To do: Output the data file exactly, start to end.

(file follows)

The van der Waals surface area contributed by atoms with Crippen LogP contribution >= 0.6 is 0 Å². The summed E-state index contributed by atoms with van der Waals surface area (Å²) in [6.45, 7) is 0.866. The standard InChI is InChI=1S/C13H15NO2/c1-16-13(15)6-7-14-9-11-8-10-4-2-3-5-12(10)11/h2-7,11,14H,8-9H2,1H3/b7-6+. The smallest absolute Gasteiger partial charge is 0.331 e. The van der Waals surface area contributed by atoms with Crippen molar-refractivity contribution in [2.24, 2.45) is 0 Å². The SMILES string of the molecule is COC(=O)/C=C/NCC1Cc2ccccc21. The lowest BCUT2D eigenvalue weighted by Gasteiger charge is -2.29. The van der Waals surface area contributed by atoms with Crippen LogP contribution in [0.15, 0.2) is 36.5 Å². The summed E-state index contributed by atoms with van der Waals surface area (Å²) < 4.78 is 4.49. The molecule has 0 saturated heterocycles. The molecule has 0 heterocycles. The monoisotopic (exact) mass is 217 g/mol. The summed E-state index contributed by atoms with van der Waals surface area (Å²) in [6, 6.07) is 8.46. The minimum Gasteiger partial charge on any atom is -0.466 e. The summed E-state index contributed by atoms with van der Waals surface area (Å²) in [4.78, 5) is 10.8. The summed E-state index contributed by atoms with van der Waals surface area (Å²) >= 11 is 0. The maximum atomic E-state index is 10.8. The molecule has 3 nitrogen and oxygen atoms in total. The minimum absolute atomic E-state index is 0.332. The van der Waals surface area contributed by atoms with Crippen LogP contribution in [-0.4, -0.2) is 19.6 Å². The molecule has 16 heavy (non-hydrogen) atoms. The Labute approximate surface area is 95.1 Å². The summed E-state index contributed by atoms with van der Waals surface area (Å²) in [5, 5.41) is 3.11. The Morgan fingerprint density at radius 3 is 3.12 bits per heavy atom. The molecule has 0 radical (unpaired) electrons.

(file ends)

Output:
The van der Waals surface area contributed by atoms with Crippen LogP contribution >= 0.6 is 0 Å². The summed E-state index contributed by atoms with van der Waals surface area (Å²) in [6.45, 7) is 0.866. The standard InChI is InChI=1S/C13H15NO2/c1-16-13(15)6-7-14-9-11-8-10-4-2-3-5-12(10)11/h2-7,11,14H,8-9H2,1H3/b7-6+. The smallest absolute Gasteiger partial charge is 0.331 e. The van der Waals surface area contributed by atoms with Crippen molar-refractivity contribution in [2.24, 2.45) is 0 Å². The SMILES string of the molecule is COC(=O)/C=C/NCC1Cc2ccccc21. The lowest BCUT2D eigenvalue weighted by Gasteiger charge is -2.29. The van der Waals surface area contributed by atoms with Crippen LogP contribution in [0.15, 0.2) is 36.5 Å². The summed E-state index contributed by atoms with van der Waals surface area (Å²) < 4.78 is 4.49. The molecule has 0 saturated heterocycles. The molecule has 0 heterocycles. The monoisotopic (exact) mass is 217 g/mol. The summed E-state index contributed by atoms with van der Waals surface area (Å²) in [6, 6.07) is 8.46. The minimum Gasteiger partial charge on any atom is -0.466 e. The summed E-state index contributed by atoms with van der Waals surface area (Å²) in [4.78, 5) is 10.8. The summed E-state index contributed by atoms with van der Waals surface area (Å²) >= 11 is 0. The maximum atomic E-state index is 10.8. The molecule has 3 nitrogen and oxygen atoms in total. The minimum absolute atomic E-state index is 0.332. The van der Waals surface area contributed by atoms with Crippen LogP contribution in [-0.4, -0.2) is 19.6 Å². The molecule has 16 heavy (non-hydrogen) atoms. The Labute approximate surface area is 95.1 Å². The summed E-state index contributed by atoms with van der Waals surface area (Å²) in [5, 5.41) is 3.11. The Morgan fingerprint density at radius 3 is 3.12 bits per heavy atom. The molecule has 0 radical (unpaired) electrons.